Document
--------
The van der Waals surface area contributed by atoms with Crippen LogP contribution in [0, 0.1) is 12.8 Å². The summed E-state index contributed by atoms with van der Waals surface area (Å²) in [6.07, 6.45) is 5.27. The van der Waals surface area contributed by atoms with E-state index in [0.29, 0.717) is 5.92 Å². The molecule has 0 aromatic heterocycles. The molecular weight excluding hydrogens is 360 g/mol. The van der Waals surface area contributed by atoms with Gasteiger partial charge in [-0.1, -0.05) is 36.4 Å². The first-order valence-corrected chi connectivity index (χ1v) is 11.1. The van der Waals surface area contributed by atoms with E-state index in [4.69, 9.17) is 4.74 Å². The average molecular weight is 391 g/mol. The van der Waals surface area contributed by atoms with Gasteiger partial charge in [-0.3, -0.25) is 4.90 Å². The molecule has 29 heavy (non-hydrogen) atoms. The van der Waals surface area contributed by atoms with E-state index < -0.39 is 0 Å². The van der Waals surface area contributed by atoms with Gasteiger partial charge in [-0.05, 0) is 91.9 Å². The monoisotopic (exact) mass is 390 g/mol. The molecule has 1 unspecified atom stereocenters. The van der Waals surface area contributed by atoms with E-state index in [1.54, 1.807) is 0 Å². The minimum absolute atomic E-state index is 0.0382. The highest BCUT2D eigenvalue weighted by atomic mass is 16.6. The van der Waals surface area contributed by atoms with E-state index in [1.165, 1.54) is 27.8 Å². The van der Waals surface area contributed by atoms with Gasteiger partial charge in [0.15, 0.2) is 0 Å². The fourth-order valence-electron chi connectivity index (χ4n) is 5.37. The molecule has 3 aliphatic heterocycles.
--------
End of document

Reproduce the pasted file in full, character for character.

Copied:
The van der Waals surface area contributed by atoms with Crippen LogP contribution in [0, 0.1) is 12.8 Å². The summed E-state index contributed by atoms with van der Waals surface area (Å²) in [6.07, 6.45) is 5.27. The van der Waals surface area contributed by atoms with E-state index in [0.29, 0.717) is 5.92 Å². The molecule has 0 aromatic heterocycles. The molecular weight excluding hydrogens is 360 g/mol. The van der Waals surface area contributed by atoms with Gasteiger partial charge in [-0.1, -0.05) is 36.4 Å². The first-order valence-corrected chi connectivity index (χ1v) is 11.1. The van der Waals surface area contributed by atoms with E-state index in [4.69, 9.17) is 4.74 Å². The average molecular weight is 391 g/mol. The van der Waals surface area contributed by atoms with Gasteiger partial charge in [-0.3, -0.25) is 4.90 Å². The molecule has 29 heavy (non-hydrogen) atoms. The van der Waals surface area contributed by atoms with E-state index < -0.39 is 0 Å². The van der Waals surface area contributed by atoms with Gasteiger partial charge in [-0.05, 0) is 91.9 Å². The monoisotopic (exact) mass is 390 g/mol. The molecule has 1 unspecified atom stereocenters. The van der Waals surface area contributed by atoms with E-state index in [1.54, 1.807) is 0 Å². The minimum absolute atomic E-state index is 0.0382. The highest BCUT2D eigenvalue weighted by atomic mass is 16.6. The van der Waals surface area contributed by atoms with E-state index in [1.165, 1.54) is 27.8 Å². The van der Waals surface area contributed by atoms with Gasteiger partial charge in [0.15, 0.2) is 0 Å². The fourth-order valence-electron chi connectivity index (χ4n) is 5.37. The molecule has 3 aliphatic heterocycles.